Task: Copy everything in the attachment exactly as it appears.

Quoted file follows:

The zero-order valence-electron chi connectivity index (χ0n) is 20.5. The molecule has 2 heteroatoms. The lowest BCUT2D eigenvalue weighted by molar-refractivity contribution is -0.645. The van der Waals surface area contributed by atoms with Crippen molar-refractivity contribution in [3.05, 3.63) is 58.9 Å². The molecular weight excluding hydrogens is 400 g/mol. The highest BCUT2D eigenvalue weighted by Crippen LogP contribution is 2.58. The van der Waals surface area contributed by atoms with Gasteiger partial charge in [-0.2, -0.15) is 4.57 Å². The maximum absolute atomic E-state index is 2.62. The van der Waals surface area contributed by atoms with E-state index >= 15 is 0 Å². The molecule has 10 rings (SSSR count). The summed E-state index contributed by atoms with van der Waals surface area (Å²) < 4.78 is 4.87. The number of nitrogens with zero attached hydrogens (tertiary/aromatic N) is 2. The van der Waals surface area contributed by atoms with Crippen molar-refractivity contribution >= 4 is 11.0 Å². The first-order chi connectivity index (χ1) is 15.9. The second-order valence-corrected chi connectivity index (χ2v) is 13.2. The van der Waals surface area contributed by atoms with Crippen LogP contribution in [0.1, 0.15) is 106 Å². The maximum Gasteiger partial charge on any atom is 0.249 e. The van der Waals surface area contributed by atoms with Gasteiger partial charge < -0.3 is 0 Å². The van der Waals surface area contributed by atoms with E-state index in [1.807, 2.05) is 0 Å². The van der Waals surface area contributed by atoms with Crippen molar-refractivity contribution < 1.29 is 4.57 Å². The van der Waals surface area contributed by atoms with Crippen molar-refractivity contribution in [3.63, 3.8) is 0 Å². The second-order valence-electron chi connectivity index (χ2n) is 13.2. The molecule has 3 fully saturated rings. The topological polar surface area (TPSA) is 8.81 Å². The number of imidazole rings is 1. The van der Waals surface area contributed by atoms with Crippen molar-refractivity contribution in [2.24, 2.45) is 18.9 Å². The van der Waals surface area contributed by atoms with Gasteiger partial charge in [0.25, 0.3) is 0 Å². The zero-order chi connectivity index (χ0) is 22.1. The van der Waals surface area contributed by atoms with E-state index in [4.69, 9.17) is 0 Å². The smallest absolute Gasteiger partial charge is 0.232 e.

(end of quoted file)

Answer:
The zero-order valence-electron chi connectivity index (χ0n) is 20.5. The molecule has 2 heteroatoms. The lowest BCUT2D eigenvalue weighted by molar-refractivity contribution is -0.645. The van der Waals surface area contributed by atoms with Crippen molar-refractivity contribution in [3.05, 3.63) is 58.9 Å². The molecular weight excluding hydrogens is 400 g/mol. The highest BCUT2D eigenvalue weighted by Crippen LogP contribution is 2.58. The van der Waals surface area contributed by atoms with Gasteiger partial charge in [-0.2, -0.15) is 4.57 Å². The maximum absolute atomic E-state index is 2.62. The van der Waals surface area contributed by atoms with E-state index >= 15 is 0 Å². The molecule has 10 rings (SSSR count). The summed E-state index contributed by atoms with van der Waals surface area (Å²) < 4.78 is 4.87. The number of nitrogens with zero attached hydrogens (tertiary/aromatic N) is 2. The van der Waals surface area contributed by atoms with Crippen molar-refractivity contribution >= 4 is 11.0 Å². The first-order chi connectivity index (χ1) is 15.9. The second-order valence-corrected chi connectivity index (χ2v) is 13.2. The van der Waals surface area contributed by atoms with Crippen LogP contribution in [0.1, 0.15) is 106 Å². The maximum Gasteiger partial charge on any atom is 0.249 e. The van der Waals surface area contributed by atoms with Gasteiger partial charge < -0.3 is 0 Å². The van der Waals surface area contributed by atoms with E-state index in [1.807, 2.05) is 0 Å². The van der Waals surface area contributed by atoms with Crippen molar-refractivity contribution < 1.29 is 4.57 Å². The van der Waals surface area contributed by atoms with Crippen molar-refractivity contribution in [3.63, 3.8) is 0 Å². The second-order valence-electron chi connectivity index (χ2n) is 13.2. The molecule has 3 fully saturated rings. The topological polar surface area (TPSA) is 8.81 Å². The number of imidazole rings is 1. The van der Waals surface area contributed by atoms with Crippen molar-refractivity contribution in [2.24, 2.45) is 18.9 Å². The van der Waals surface area contributed by atoms with Gasteiger partial charge in [0.25, 0.3) is 0 Å². The zero-order chi connectivity index (χ0) is 22.1. The van der Waals surface area contributed by atoms with E-state index in [4.69, 9.17) is 0 Å². The smallest absolute Gasteiger partial charge is 0.232 e.